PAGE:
An interactive function to build template of three-dimensional (3D) surface sliding semilandmarks.
Input for the function is either a matrix of vertex coordinates defining a 3D surface object
or a mesh3d object as obtained from
Name of surface file, as either an object of class shape3d/mesh3d, or matrix of three-dimensional vertex coordinates.
numeric Either: a single value designating the number of fixed template landmarks to be selected by
numeric: The number of template surface sliders desired
numeric: Size to plot the mesh points (vertices), e.g. 0.1 for dense meshes, 3 for sparse meshes
Logical Whether the object 'spec' should be centered prior to digitizing (default center=TRUE)
Function constructs a template of fixed landmarks and n "surface sliders", semilandmarks that slide over a surface.
The user digitizes the fixed points (see digitizing below), then the function finds n surface semilandmarks following
algorithm outlined in Gunz et al. (2005) and Mitteroecker and Gunz (2009). Surface semilandmarks are
roughly equidistant set of predetermined number of points, chosen over the mesh automatically using a nearest-neighbor approach.
The set of fixed and surface slider landmarks are exported as a "template", which is used to extract a set of similarly numbered
landmarks on every specimen using function
digitsurface. Some of the "fixed" landmarks can be later designated as
"curve sliders" using function
define.sliders if required - see details in
digit.fixed. Because template
matching is based on the correspondence of fixed landmark points in the template and the specimen, a minimum of four fixed landmarks must be used.
To ensure a strong match between the scan and the template, it is recommended that a reasonable number of fixed points be used.
These fixed points can be designated as "curve sliders" later using function
see the function
digit.fixed for details.
NOTE: Function centers the mesh before digitizing by default (center=TRUE). If one chooses not to center,
specimen may be difficult to manipulate in rgl window.
Digitizing using buildtemplate is interactive between landmark selection using a mouse (see below for instructions), and the R console. Once a point is selected, the user is asked if the system should keep or discard the selection #'(y/n). If "y", the user is asked to continue to select the next landmark. If "n" the removes the last chosen landmark, and the user is asked to select it again. This can be repeated until the user is comfortable with the landmark chosen.
To digitize with a standard 3-button (PC):
the RIGHT mouse button (primary) to select points to be digitized,
the LEFT mouse button (secondary) is used to rotate mesh,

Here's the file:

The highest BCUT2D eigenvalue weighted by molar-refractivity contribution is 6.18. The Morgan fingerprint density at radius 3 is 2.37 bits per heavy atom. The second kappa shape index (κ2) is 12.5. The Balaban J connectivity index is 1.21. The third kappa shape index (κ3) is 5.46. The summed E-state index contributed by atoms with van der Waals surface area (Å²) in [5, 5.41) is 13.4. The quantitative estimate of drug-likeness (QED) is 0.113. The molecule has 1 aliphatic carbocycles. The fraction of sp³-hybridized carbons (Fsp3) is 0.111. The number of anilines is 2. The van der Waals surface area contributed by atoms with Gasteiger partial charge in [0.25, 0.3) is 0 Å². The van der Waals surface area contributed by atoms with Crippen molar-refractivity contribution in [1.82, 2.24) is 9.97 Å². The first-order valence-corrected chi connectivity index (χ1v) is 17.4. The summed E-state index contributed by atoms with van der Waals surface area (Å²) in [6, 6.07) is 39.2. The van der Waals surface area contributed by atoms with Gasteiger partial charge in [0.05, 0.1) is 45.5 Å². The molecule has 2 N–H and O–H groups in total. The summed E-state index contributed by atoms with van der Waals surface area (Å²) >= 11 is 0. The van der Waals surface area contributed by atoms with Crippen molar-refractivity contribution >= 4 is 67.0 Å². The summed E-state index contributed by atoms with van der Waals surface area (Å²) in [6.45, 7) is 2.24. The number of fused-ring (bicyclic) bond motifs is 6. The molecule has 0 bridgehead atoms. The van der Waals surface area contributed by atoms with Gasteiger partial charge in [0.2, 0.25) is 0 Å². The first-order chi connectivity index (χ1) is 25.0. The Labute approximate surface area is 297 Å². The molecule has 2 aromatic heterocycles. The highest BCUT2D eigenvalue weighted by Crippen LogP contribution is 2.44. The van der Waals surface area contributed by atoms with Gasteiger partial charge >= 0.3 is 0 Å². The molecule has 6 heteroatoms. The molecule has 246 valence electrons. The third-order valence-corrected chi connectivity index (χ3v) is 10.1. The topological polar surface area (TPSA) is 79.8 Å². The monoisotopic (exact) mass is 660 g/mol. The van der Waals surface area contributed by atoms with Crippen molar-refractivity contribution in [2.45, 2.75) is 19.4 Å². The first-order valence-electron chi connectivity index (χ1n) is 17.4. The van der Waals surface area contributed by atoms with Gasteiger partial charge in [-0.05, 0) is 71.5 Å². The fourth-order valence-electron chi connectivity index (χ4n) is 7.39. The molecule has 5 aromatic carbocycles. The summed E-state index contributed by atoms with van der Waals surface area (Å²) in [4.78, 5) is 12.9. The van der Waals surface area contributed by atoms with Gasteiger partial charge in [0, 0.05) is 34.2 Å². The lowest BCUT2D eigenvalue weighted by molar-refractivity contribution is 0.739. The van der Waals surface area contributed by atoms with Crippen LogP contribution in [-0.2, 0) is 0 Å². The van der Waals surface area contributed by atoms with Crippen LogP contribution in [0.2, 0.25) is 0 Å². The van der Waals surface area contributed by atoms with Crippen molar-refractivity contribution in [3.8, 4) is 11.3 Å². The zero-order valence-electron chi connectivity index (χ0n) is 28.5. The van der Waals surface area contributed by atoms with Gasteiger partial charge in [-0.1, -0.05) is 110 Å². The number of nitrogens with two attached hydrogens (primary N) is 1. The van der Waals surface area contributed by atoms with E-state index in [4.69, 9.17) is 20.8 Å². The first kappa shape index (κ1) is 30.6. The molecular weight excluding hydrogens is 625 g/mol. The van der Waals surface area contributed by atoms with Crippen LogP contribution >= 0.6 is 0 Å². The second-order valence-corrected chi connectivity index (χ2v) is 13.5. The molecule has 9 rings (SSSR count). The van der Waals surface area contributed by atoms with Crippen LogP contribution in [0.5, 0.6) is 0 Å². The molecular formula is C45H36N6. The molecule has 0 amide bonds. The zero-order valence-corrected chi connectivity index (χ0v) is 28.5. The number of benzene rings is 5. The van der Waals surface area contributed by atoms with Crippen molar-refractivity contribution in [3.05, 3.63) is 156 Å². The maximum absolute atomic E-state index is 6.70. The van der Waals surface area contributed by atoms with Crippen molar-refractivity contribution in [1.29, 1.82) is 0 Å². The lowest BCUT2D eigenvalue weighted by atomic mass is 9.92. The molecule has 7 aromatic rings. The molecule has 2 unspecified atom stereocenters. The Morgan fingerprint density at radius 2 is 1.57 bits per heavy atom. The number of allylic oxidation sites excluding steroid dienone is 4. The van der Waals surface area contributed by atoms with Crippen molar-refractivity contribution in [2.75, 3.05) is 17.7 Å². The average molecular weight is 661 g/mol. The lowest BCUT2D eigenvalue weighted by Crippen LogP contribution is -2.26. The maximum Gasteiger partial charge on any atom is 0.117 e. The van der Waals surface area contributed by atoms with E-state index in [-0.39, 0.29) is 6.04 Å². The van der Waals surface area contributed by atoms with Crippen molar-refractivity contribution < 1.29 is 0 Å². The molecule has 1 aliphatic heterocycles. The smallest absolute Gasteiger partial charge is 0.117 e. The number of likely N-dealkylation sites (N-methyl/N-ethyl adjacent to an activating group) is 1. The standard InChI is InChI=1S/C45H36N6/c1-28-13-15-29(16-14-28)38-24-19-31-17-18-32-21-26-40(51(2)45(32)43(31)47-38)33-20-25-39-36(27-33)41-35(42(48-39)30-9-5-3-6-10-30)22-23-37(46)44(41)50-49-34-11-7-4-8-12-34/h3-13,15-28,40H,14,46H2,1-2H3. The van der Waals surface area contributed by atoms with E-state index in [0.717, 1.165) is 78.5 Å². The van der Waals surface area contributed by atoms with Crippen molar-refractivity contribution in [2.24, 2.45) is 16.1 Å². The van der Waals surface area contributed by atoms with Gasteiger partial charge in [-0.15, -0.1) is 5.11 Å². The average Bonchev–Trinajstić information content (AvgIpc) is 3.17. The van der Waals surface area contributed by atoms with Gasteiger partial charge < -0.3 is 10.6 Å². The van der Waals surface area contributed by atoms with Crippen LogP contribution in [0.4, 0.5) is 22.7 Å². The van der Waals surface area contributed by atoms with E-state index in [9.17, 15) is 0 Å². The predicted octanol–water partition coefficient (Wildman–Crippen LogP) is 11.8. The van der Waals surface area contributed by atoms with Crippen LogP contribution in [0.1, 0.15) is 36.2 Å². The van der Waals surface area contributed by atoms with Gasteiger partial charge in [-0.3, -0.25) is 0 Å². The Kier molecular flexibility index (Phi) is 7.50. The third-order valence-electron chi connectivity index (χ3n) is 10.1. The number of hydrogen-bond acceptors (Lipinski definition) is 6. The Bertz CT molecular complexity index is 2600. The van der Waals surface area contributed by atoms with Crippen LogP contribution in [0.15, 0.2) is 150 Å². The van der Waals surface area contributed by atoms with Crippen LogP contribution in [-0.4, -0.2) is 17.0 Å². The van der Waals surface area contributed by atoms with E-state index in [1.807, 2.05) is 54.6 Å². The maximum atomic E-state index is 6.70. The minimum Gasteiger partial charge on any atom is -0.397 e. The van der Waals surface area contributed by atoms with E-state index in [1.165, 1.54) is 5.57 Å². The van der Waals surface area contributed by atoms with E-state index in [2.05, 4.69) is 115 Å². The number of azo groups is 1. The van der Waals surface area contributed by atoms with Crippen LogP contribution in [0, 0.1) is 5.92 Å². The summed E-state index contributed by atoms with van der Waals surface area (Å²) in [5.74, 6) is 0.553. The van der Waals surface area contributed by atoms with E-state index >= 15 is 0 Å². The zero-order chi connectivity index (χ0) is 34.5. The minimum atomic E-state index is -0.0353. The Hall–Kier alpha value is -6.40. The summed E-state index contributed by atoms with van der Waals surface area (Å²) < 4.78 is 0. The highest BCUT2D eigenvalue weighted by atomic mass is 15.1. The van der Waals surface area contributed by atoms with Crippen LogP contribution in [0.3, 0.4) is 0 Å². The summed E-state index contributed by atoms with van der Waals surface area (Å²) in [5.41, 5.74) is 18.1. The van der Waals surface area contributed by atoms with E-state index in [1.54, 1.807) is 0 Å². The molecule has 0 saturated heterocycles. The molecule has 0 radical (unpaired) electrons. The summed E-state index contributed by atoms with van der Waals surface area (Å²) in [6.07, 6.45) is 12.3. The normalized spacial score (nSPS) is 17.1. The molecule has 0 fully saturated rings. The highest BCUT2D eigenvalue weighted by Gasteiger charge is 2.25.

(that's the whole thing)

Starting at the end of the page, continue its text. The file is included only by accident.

the mouse SCROLLER (third/middle) is used to zoom in and out.
NOTE: Digitizing functions on MACINTOSH computers using a standard 3-button mice works as specified. Macs using platform specific single button mice, XQuartz must be configured: go to Preferences > Input > tick "Emulate three button mouse":
press button to rotate 3D mesh,
press button while pressing COMMAND key to select vertex to be used as a landmark),
press button while pressing OPTION key to adjust mesh perspective.
the mouse SCROLLER or trackpad two finger scroll is used to zoom in an out.
NOTE: there is no pan (translate) functionality in rgl library for all platforms at this time.
The template can be edited using function
The function as described above (for interactive mode) calls
digit.fixed, prompting the user to select fixed landmarks
in the rgl window. However if the user has digitized these fixed landmark elsewhere (e.g., in other software), then the input for
parameter 'fixed' can be a p-x-k matrix of 3D coordinates. In this case, the function will automatically use these landmarks to build the
template of sliding semilandmarks.
Function writes to the working directory three files: an NTS file with the name of the specimen and .nts suffix containing
the landmark coordinates, "template.txt" containing the same coordinates for use with the function
and "surfslide.csv", a file containing the address of the landmarks defined as "surface sliders" for use with
Function also returns to console an n x 3 matrix containing the x,y,z coordinates of the digitized landmarks.
Erik Otarola-Castillo & Emma Sherratt
Gunz P, Mitteroecker P, & Bookstein FJ (2005) Semilandmarks in Three Dimensions. Modern Morphometrics in Physical Anthropology, ed Slice DE (Springer-Verlag, New York), pp 73-98.
Mitteroecker P & Gunz P (2009) Advances in Geometric Morphometrics. Evolutionary Biology 36(2):235-247.